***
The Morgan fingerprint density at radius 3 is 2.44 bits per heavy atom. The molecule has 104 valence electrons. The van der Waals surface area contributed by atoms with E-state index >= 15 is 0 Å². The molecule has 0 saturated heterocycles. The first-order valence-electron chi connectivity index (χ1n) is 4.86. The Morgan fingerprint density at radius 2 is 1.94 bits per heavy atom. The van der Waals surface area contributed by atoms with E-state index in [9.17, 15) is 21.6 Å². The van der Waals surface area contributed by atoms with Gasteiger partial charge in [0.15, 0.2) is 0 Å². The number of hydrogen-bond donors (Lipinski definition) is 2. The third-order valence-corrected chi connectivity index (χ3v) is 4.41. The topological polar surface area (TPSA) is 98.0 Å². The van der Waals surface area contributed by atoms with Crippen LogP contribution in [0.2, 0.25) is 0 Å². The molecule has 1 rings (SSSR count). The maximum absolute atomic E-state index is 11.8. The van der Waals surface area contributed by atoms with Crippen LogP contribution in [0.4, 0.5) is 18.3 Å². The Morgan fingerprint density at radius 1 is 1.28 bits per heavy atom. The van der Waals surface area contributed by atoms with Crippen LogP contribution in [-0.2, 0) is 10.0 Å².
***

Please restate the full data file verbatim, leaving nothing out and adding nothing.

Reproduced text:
The Morgan fingerprint density at radius 3 is 2.44 bits per heavy atom. The molecule has 104 valence electrons. The van der Waals surface area contributed by atoms with E-state index >= 15 is 0 Å². The molecule has 0 saturated heterocycles. The first-order valence-electron chi connectivity index (χ1n) is 4.86. The Morgan fingerprint density at radius 2 is 1.94 bits per heavy atom. The van der Waals surface area contributed by atoms with E-state index in [9.17, 15) is 21.6 Å². The van der Waals surface area contributed by atoms with Gasteiger partial charge in [0.15, 0.2) is 0 Å². The number of hydrogen-bond donors (Lipinski definition) is 2. The third-order valence-corrected chi connectivity index (χ3v) is 4.41. The topological polar surface area (TPSA) is 98.0 Å². The van der Waals surface area contributed by atoms with Crippen LogP contribution in [0.2, 0.25) is 0 Å². The molecule has 1 rings (SSSR count). The maximum absolute atomic E-state index is 11.8. The van der Waals surface area contributed by atoms with Crippen LogP contribution in [0.4, 0.5) is 18.3 Å². The Morgan fingerprint density at radius 1 is 1.28 bits per heavy atom. The van der Waals surface area contributed by atoms with Crippen LogP contribution in [-0.2, 0) is 10.0 Å².